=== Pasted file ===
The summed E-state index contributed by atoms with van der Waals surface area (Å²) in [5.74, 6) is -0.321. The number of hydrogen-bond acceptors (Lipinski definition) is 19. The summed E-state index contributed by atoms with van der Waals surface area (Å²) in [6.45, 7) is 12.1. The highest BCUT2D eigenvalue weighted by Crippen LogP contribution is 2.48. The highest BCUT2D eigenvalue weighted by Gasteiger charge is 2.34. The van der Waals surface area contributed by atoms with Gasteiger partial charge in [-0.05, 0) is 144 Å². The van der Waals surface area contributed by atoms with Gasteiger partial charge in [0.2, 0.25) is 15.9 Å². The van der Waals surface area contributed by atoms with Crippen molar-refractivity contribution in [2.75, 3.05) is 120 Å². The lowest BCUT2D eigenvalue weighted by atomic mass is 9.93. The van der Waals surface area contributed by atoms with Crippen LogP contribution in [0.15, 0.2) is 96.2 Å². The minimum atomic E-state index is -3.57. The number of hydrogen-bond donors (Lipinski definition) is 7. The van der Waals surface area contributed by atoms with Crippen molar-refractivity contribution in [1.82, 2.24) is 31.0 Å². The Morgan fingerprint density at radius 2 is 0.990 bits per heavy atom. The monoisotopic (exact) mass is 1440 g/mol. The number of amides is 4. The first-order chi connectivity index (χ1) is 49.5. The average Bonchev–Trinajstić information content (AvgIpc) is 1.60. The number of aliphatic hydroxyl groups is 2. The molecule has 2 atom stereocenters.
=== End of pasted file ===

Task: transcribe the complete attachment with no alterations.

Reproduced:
The summed E-state index contributed by atoms with van der Waals surface area (Å²) in [5.74, 6) is -0.321. The number of hydrogen-bond acceptors (Lipinski definition) is 19. The summed E-state index contributed by atoms with van der Waals surface area (Å²) in [6.45, 7) is 12.1. The highest BCUT2D eigenvalue weighted by Crippen LogP contribution is 2.48. The highest BCUT2D eigenvalue weighted by Gasteiger charge is 2.34. The van der Waals surface area contributed by atoms with Gasteiger partial charge in [-0.05, 0) is 144 Å². The van der Waals surface area contributed by atoms with Gasteiger partial charge in [0.2, 0.25) is 15.9 Å². The van der Waals surface area contributed by atoms with Crippen molar-refractivity contribution in [2.75, 3.05) is 120 Å². The lowest BCUT2D eigenvalue weighted by atomic mass is 9.93. The van der Waals surface area contributed by atoms with Crippen LogP contribution in [0.15, 0.2) is 96.2 Å². The minimum atomic E-state index is -3.57. The number of hydrogen-bond donors (Lipinski definition) is 7. The van der Waals surface area contributed by atoms with Crippen molar-refractivity contribution in [1.82, 2.24) is 31.0 Å². The Morgan fingerprint density at radius 2 is 0.990 bits per heavy atom. The monoisotopic (exact) mass is 1440 g/mol. The number of amides is 4. The first-order chi connectivity index (χ1) is 49.5. The average Bonchev–Trinajstić information content (AvgIpc) is 1.60. The number of aliphatic hydroxyl groups is 2. The molecule has 2 atom stereocenters.